Don’t blame the heat for baseball’s lackluster appeal

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Don’t blame the heat for baseball’s lackluster appeal

Baseball fans can be crueler than a mosquito bite between your toes. They reserve the right to hurl insult after insult at everyone and anyone. They throw the occasional beer bottle, and lately, in line with the Zeitgeist, plaster opponents’ Web sites with triple-X-rated language. But that’s OK; it’s precisely what fans are supposed to do, because in these dog days of summer, it’s about the only thing Korean baseball fans have going for them.
Without these die-hard fans, there wouldn’t be much left to say about our baseball that’s good. The legion of loyal fans is shrinking, slowly but surely. Korean baseball has been on the decline since 1995. From a peak of 5.4 million fans strolling to the ballparks then, that number has been chopped in half as of last year. This year, the outlook is even more grim: Only 1.5 million fans, give or take a few, have gone to a game so far. That’s a decrease of roughly 7 percent compared to last season at this time.
The cheerleaders are still there, and beer is now allowed to flow inside the stadium, so we know what’s not missing. At this point, what is missing is a star of the caliber of the departed Lee Seung-yeop, a fan magnet if there ever was one. Until this season got going, the consensus was that Hyundai’s Shim Jeong-su was the likely heir to Lee, since Shim entertained fans last year in a tit-for-tat home-run race with Lee that he lost by only three.
That prediction has quickly fallen to pieces, as Shim’s average is hovering around .246, with a mere 11 home runs so far. Shim hit 46 balls for a round trip two seasons ago before hitting 53 last year.
Nevertheless, a couple of nagging injuries to his knee and back, and maybe a lack of stimulus to jumpstart his motor, have left Shim a non-factor for fans hungry for another real hero. Now Shim is scheduled to become a free agent after the 2004 season, and it’s no secret that he wants to play abroad. Park Myeong-hwan, starting pitcher for the Doosan Bears, who leads the league in strikeouts, has a 10-1 record and a 2.56 ERA with a shot at winning in all three categories for the first time since Seon Dong-yeol. Yet Park, too, has said that he wants to play abroad, preferably in Japan.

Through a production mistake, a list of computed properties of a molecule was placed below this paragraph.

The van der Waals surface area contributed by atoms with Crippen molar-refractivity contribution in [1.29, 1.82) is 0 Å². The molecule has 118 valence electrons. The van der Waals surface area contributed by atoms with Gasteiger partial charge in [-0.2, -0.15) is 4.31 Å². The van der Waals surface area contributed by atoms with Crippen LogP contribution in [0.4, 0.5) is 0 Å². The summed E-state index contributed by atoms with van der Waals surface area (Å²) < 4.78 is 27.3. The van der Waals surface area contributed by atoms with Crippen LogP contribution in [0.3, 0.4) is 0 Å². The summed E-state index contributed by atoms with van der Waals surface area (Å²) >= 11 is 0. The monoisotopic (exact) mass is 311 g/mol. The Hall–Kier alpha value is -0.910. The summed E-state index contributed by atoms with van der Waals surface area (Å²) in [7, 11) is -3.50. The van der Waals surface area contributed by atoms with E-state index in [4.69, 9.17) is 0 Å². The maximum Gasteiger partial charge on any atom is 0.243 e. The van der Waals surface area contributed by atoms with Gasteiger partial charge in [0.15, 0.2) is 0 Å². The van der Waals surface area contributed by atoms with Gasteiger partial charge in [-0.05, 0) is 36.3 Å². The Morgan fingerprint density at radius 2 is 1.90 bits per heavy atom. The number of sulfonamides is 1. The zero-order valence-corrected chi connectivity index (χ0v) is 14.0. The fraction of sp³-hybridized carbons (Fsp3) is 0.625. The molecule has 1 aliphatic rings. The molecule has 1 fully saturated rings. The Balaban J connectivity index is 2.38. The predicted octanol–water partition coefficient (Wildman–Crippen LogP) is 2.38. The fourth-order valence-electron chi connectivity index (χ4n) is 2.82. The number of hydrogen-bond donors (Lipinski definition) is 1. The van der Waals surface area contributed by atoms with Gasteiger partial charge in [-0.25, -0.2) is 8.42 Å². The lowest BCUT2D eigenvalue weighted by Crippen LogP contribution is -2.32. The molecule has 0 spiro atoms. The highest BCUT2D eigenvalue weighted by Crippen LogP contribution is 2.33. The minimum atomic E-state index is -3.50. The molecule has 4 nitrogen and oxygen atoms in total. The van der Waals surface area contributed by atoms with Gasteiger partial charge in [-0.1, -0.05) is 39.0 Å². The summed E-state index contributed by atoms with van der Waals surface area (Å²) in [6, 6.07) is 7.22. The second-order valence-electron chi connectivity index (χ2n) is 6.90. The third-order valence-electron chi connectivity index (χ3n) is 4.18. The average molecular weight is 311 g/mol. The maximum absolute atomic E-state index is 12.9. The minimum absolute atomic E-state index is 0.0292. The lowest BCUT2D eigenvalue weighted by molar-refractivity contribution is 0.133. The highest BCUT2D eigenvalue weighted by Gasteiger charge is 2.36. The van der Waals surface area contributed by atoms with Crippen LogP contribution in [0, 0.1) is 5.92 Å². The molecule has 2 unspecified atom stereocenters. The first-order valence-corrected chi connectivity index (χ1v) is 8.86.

I always think that a player who has a chance to prove his stuff abroad at a higher level should go for it. To argue that he should stay for the sake of resuscitating the game’s dwindling popularity at home is pure nonsense.
That’s the job of the eight baseball teams and the Korea Baseball Organization. It should be written loud and clear in their job descriptions. And yet not one baseball team in this country is making any money. On the contrary, the teams lose billions of won each year, and nobody’s sounding an alarm.
Alternatives such as auto racing and no-holds-barred fighting have entered the entertainment scene, making it clear that for baseball to recapture its glory, it needs to do some serious research. A five-day workweek should greatly improve baseball’s chances of recovery, but I’ve yet to see any concrete planning. As one IMG official told me, there simply isn’t any serious sports marketing in our country. Wait another 20 years, and there might be nothing left to market.

by Brian Lee
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